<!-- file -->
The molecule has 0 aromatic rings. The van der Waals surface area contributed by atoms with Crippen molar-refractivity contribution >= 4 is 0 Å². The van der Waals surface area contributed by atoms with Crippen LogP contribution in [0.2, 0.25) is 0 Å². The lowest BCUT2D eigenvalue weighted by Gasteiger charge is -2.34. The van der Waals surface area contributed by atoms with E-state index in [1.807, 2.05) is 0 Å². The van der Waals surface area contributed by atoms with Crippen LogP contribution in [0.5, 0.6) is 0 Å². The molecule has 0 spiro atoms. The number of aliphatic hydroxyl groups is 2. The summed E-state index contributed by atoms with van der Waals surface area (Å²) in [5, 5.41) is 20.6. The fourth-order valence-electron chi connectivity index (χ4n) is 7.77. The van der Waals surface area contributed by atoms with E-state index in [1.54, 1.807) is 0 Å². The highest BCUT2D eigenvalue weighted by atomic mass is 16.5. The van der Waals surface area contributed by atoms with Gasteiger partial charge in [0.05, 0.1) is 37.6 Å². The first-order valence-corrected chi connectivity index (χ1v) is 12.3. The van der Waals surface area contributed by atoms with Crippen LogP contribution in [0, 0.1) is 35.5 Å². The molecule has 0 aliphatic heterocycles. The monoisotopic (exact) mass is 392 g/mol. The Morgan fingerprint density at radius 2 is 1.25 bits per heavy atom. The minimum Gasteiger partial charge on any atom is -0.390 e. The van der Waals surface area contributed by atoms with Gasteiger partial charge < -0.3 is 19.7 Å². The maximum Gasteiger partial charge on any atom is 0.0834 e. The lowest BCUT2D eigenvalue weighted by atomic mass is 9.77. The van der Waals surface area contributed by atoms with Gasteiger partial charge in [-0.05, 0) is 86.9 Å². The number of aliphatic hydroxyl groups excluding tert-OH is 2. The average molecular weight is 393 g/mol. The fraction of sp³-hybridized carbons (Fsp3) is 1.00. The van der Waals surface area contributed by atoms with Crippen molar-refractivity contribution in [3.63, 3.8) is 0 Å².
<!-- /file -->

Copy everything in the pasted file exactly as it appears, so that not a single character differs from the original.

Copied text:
The molecule has 0 aromatic rings. The van der Waals surface area contributed by atoms with Crippen molar-refractivity contribution >= 4 is 0 Å². The van der Waals surface area contributed by atoms with Crippen LogP contribution in [0.2, 0.25) is 0 Å². The lowest BCUT2D eigenvalue weighted by Gasteiger charge is -2.34. The van der Waals surface area contributed by atoms with E-state index in [1.807, 2.05) is 0 Å². The van der Waals surface area contributed by atoms with Crippen LogP contribution in [0.5, 0.6) is 0 Å². The molecule has 0 spiro atoms. The number of aliphatic hydroxyl groups is 2. The summed E-state index contributed by atoms with van der Waals surface area (Å²) in [5, 5.41) is 20.6. The fourth-order valence-electron chi connectivity index (χ4n) is 7.77. The van der Waals surface area contributed by atoms with E-state index in [1.54, 1.807) is 0 Å². The highest BCUT2D eigenvalue weighted by atomic mass is 16.5. The van der Waals surface area contributed by atoms with Gasteiger partial charge in [0.05, 0.1) is 37.6 Å². The first-order valence-corrected chi connectivity index (χ1v) is 12.3. The van der Waals surface area contributed by atoms with Crippen LogP contribution in [0, 0.1) is 35.5 Å². The molecule has 0 aliphatic heterocycles. The monoisotopic (exact) mass is 392 g/mol. The Morgan fingerprint density at radius 2 is 1.25 bits per heavy atom. The minimum Gasteiger partial charge on any atom is -0.390 e. The van der Waals surface area contributed by atoms with Gasteiger partial charge < -0.3 is 19.7 Å². The maximum Gasteiger partial charge on any atom is 0.0834 e. The lowest BCUT2D eigenvalue weighted by atomic mass is 9.77. The van der Waals surface area contributed by atoms with Gasteiger partial charge in [-0.05, 0) is 86.9 Å². The number of aliphatic hydroxyl groups excluding tert-OH is 2. The average molecular weight is 393 g/mol. The fraction of sp³-hybridized carbons (Fsp3) is 1.00. The van der Waals surface area contributed by atoms with Crippen molar-refractivity contribution in [3.63, 3.8) is 0 Å².